Reply To: Balance between motivation and creating entitlement

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I never have understood the argument that “consequences don’t work”. Consequences are simply the results we get from taking an action. Consequences show cause and effect, which is how the world works–no matter what we do (cause), there are results/consequences (effect); and they can be either good or bad results:

You don’t put your bike in the garage at night, it gets stolen. You do extra chores, you get a bonus in your allowance. You leave your gym clothes at home, you lose participation points. You get a B average, we pay your car insurance. You spend all your allowance the day after you get it, you don’t have any money to spend til the next allowance day. You contribute to the family (chores, etc.), you get to go on family vacations. You don’t pass your classes, you can’t graduate on time. You don’t register your vehicle, you get pulled over and get an expensive ticket. You don’t pay your rent, you get evicted. These are all natural/logical consequences. Are they ‘discouraging’? Yes, but that’s good! It’s a good thing for kids to learn “when I take certain actions, certain (bad/uncomfortable/unpleasant) things happen. If I want different results, I have to take different actions. That’s where motivation comes from—an internal desire to want different results and to be willing to take different actions to get those different results.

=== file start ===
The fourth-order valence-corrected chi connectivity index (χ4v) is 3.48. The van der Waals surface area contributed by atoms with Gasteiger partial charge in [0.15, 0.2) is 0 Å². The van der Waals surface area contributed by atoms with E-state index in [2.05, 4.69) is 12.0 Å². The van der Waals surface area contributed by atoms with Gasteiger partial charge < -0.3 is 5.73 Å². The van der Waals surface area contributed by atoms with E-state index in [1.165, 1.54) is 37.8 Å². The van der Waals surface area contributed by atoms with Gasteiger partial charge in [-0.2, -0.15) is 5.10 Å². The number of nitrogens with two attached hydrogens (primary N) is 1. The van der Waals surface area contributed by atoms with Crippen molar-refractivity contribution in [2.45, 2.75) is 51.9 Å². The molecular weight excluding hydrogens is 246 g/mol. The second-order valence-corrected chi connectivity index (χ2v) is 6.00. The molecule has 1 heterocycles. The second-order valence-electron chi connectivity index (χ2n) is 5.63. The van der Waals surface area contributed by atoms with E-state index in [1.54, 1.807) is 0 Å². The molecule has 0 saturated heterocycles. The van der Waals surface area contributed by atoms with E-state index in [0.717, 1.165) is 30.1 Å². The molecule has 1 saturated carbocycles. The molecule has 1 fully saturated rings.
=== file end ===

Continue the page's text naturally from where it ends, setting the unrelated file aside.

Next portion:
I think that we do kids a real disservice by not allowing natural/logical consequences to happen (like when we shield them or rescue them). Kids who do not learn that whatever they choose to do has consequences/results (good or bad) become adults who take no responsibility for their lives and feel entitled to that same kind of protection, bailing out, etc.

It’s true that when kids have ADHD or other executive functioning challenges, it might take a lot of repetition, and it may require a lot of your guidance in terms of pointing out the cause and effect to them, but I do believe they will eventually get it, and be better adults for it.

Joyce Mabe, Parenting Coach for parents of teens with ADHD, school counselor, mom of adult son with ADHD